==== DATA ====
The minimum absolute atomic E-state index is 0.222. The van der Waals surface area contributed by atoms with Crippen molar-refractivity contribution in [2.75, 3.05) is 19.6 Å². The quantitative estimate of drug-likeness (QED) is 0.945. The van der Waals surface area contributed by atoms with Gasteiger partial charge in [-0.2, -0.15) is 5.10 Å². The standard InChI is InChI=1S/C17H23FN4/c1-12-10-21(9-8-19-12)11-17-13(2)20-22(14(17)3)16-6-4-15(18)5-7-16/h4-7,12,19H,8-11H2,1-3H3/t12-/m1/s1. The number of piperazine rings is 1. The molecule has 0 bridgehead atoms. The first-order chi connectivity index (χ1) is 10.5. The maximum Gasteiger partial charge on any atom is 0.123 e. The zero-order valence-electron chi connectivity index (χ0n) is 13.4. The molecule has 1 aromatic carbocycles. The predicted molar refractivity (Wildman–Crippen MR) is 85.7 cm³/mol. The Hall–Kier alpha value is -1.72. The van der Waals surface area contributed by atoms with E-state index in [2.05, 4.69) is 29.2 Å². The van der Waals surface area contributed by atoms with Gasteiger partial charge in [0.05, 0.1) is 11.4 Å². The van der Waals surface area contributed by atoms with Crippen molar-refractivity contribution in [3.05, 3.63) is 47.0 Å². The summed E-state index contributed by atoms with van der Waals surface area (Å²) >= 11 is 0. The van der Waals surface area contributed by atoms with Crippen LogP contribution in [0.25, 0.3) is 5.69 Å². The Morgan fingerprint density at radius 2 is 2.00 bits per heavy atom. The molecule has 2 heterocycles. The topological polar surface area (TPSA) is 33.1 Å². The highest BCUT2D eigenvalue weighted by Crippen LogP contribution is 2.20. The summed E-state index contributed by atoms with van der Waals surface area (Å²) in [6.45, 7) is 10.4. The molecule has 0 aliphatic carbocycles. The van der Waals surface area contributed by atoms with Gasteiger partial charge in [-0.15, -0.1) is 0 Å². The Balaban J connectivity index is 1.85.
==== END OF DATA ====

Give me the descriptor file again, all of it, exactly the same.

The minimum absolute atomic E-state index is 0.222. The van der Waals surface area contributed by atoms with Crippen molar-refractivity contribution in [2.75, 3.05) is 19.6 Å². The quantitative estimate of drug-likeness (QED) is 0.945. The van der Waals surface area contributed by atoms with Gasteiger partial charge in [-0.2, -0.15) is 5.10 Å². The standard InChI is InChI=1S/C17H23FN4/c1-12-10-21(9-8-19-12)11-17-13(2)20-22(14(17)3)16-6-4-15(18)5-7-16/h4-7,12,19H,8-11H2,1-3H3/t12-/m1/s1. The number of piperazine rings is 1. The molecule has 0 bridgehead atoms. The first-order chi connectivity index (χ1) is 10.5. The maximum Gasteiger partial charge on any atom is 0.123 e. The zero-order valence-electron chi connectivity index (χ0n) is 13.4. The molecule has 1 aromatic carbocycles. The predicted molar refractivity (Wildman–Crippen MR) is 85.7 cm³/mol. The Hall–Kier alpha value is -1.72. The van der Waals surface area contributed by atoms with E-state index in [2.05, 4.69) is 29.2 Å². The van der Waals surface area contributed by atoms with Gasteiger partial charge in [0.05, 0.1) is 11.4 Å². The van der Waals surface area contributed by atoms with Crippen molar-refractivity contribution in [3.05, 3.63) is 47.0 Å². The summed E-state index contributed by atoms with van der Waals surface area (Å²) >= 11 is 0. The van der Waals surface area contributed by atoms with Crippen LogP contribution in [0.25, 0.3) is 5.69 Å². The Morgan fingerprint density at radius 2 is 2.00 bits per heavy atom. The molecule has 2 heterocycles. The topological polar surface area (TPSA) is 33.1 Å². The highest BCUT2D eigenvalue weighted by Crippen LogP contribution is 2.20. The summed E-state index contributed by atoms with van der Waals surface area (Å²) in [6.45, 7) is 10.4. The molecule has 0 aliphatic carbocycles. The van der Waals surface area contributed by atoms with Gasteiger partial charge in [-0.15, -0.1) is 0 Å². The Balaban J connectivity index is 1.85.